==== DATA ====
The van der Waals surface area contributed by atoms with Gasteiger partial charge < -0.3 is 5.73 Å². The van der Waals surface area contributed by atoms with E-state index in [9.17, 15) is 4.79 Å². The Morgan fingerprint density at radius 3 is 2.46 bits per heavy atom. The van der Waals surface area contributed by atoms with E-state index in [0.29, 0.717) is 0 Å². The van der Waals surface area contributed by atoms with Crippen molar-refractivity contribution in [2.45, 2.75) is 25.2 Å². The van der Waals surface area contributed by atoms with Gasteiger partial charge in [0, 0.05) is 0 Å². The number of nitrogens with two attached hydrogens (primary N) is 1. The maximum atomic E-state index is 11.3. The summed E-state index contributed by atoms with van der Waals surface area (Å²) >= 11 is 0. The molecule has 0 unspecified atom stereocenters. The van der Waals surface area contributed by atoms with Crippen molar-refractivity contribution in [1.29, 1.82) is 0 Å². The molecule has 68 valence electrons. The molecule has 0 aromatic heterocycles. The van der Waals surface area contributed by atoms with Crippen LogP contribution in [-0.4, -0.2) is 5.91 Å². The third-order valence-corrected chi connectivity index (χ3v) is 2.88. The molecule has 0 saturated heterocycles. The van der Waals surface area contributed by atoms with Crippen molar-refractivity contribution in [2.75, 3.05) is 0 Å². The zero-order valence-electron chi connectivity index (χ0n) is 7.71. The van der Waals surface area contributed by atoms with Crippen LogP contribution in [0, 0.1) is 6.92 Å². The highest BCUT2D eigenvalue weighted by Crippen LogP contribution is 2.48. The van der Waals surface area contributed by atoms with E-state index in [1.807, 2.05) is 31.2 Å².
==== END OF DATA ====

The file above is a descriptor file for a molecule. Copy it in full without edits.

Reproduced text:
The van der Waals surface area contributed by atoms with Gasteiger partial charge < -0.3 is 5.73 Å². The van der Waals surface area contributed by atoms with E-state index in [9.17, 15) is 4.79 Å². The Morgan fingerprint density at radius 3 is 2.46 bits per heavy atom. The van der Waals surface area contributed by atoms with E-state index in [0.29, 0.717) is 0 Å². The van der Waals surface area contributed by atoms with Crippen molar-refractivity contribution in [2.45, 2.75) is 25.2 Å². The van der Waals surface area contributed by atoms with Gasteiger partial charge in [0, 0.05) is 0 Å². The number of nitrogens with two attached hydrogens (primary N) is 1. The maximum atomic E-state index is 11.3. The summed E-state index contributed by atoms with van der Waals surface area (Å²) >= 11 is 0. The molecule has 0 unspecified atom stereocenters. The van der Waals surface area contributed by atoms with Crippen molar-refractivity contribution in [1.29, 1.82) is 0 Å². The molecule has 68 valence electrons. The molecule has 0 aromatic heterocycles. The van der Waals surface area contributed by atoms with Crippen LogP contribution in [-0.4, -0.2) is 5.91 Å². The third-order valence-corrected chi connectivity index (χ3v) is 2.88. The molecule has 0 saturated heterocycles. The van der Waals surface area contributed by atoms with Crippen molar-refractivity contribution in [2.75, 3.05) is 0 Å². The zero-order valence-electron chi connectivity index (χ0n) is 7.71. The van der Waals surface area contributed by atoms with Crippen LogP contribution in [0, 0.1) is 6.92 Å². The highest BCUT2D eigenvalue weighted by Crippen LogP contribution is 2.48. The van der Waals surface area contributed by atoms with E-state index in [1.807, 2.05) is 31.2 Å².